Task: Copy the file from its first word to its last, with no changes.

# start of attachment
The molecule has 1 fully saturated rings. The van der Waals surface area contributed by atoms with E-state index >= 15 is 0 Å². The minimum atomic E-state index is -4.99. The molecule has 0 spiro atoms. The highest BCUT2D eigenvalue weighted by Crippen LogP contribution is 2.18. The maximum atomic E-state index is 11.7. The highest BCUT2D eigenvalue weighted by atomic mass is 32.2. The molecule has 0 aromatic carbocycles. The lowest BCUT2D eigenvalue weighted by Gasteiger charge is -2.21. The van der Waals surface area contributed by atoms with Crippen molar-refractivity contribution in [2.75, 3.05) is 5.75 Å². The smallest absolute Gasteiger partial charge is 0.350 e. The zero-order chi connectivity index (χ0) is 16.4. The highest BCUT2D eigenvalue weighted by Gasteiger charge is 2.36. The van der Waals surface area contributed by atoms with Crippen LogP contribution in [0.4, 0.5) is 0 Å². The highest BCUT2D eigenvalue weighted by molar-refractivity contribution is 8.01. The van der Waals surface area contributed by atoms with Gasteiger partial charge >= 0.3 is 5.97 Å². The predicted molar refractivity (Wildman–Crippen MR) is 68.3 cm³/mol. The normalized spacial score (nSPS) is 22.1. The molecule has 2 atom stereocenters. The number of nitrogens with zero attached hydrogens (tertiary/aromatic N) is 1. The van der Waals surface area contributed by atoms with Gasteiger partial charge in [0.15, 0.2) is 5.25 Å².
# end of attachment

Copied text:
The molecule has 1 fully saturated rings. The van der Waals surface area contributed by atoms with E-state index >= 15 is 0 Å². The minimum atomic E-state index is -4.99. The molecule has 0 spiro atoms. The highest BCUT2D eigenvalue weighted by Crippen LogP contribution is 2.18. The maximum atomic E-state index is 11.7. The highest BCUT2D eigenvalue weighted by atomic mass is 32.2. The molecule has 0 aromatic carbocycles. The lowest BCUT2D eigenvalue weighted by Gasteiger charge is -2.21. The van der Waals surface area contributed by atoms with Crippen molar-refractivity contribution in [2.75, 3.05) is 5.75 Å². The smallest absolute Gasteiger partial charge is 0.350 e. The zero-order chi connectivity index (χ0) is 16.4. The highest BCUT2D eigenvalue weighted by Gasteiger charge is 2.36. The van der Waals surface area contributed by atoms with Crippen LogP contribution in [0.4, 0.5) is 0 Å². The highest BCUT2D eigenvalue weighted by molar-refractivity contribution is 8.01. The van der Waals surface area contributed by atoms with Gasteiger partial charge >= 0.3 is 5.97 Å². The predicted molar refractivity (Wildman–Crippen MR) is 68.3 cm³/mol. The normalized spacial score (nSPS) is 22.1. The molecule has 2 atom stereocenters. The number of nitrogens with zero attached hydrogens (tertiary/aromatic N) is 1. The van der Waals surface area contributed by atoms with Gasteiger partial charge in [0.15, 0.2) is 5.25 Å².